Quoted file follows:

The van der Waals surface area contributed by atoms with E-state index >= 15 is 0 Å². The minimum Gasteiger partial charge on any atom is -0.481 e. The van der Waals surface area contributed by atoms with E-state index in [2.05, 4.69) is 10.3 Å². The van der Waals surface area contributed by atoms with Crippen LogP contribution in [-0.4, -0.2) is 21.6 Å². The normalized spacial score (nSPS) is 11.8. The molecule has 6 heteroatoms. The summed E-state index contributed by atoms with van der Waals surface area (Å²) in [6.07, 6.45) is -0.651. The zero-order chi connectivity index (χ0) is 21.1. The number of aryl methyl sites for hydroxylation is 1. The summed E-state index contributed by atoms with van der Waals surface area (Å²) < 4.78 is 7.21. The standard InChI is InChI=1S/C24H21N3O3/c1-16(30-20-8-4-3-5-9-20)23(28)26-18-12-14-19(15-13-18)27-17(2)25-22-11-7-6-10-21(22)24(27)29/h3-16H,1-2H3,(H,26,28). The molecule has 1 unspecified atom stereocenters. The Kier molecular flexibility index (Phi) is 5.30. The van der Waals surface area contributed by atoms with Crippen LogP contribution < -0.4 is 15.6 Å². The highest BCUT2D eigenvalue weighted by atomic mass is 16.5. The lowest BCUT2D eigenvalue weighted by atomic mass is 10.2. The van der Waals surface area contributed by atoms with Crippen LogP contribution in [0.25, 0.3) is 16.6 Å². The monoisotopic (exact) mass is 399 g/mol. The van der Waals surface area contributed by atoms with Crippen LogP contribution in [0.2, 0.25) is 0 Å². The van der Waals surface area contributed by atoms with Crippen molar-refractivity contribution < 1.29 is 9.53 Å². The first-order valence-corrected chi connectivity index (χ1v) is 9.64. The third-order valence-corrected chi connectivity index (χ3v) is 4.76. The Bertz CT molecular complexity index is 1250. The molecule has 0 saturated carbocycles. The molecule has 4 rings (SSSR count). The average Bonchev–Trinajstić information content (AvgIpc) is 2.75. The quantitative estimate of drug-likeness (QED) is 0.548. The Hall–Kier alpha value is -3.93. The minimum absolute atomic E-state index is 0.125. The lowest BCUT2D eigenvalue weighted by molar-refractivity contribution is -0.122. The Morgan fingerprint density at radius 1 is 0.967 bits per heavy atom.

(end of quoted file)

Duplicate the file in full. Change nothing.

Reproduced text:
The van der Waals surface area contributed by atoms with E-state index >= 15 is 0 Å². The minimum Gasteiger partial charge on any atom is -0.481 e. The van der Waals surface area contributed by atoms with E-state index in [2.05, 4.69) is 10.3 Å². The van der Waals surface area contributed by atoms with Crippen LogP contribution in [-0.4, -0.2) is 21.6 Å². The normalized spacial score (nSPS) is 11.8. The molecule has 6 heteroatoms. The summed E-state index contributed by atoms with van der Waals surface area (Å²) in [6.07, 6.45) is -0.651. The zero-order chi connectivity index (χ0) is 21.1. The number of aryl methyl sites for hydroxylation is 1. The summed E-state index contributed by atoms with van der Waals surface area (Å²) < 4.78 is 7.21. The standard InChI is InChI=1S/C24H21N3O3/c1-16(30-20-8-4-3-5-9-20)23(28)26-18-12-14-19(15-13-18)27-17(2)25-22-11-7-6-10-21(22)24(27)29/h3-16H,1-2H3,(H,26,28). The molecule has 1 unspecified atom stereocenters. The Kier molecular flexibility index (Phi) is 5.30. The van der Waals surface area contributed by atoms with Crippen LogP contribution < -0.4 is 15.6 Å². The highest BCUT2D eigenvalue weighted by atomic mass is 16.5. The lowest BCUT2D eigenvalue weighted by atomic mass is 10.2. The van der Waals surface area contributed by atoms with Crippen LogP contribution in [0.25, 0.3) is 16.6 Å². The monoisotopic (exact) mass is 399 g/mol. The van der Waals surface area contributed by atoms with Crippen LogP contribution in [0.2, 0.25) is 0 Å². The van der Waals surface area contributed by atoms with Crippen molar-refractivity contribution < 1.29 is 9.53 Å². The first-order valence-corrected chi connectivity index (χ1v) is 9.64. The third-order valence-corrected chi connectivity index (χ3v) is 4.76. The Bertz CT molecular complexity index is 1250. The molecule has 0 saturated carbocycles. The molecule has 4 rings (SSSR count). The average Bonchev–Trinajstić information content (AvgIpc) is 2.75. The quantitative estimate of drug-likeness (QED) is 0.548. The Hall–Kier alpha value is -3.93. The minimum absolute atomic E-state index is 0.125. The lowest BCUT2D eigenvalue weighted by molar-refractivity contribution is -0.122. The Morgan fingerprint density at radius 1 is 0.967 bits per heavy atom.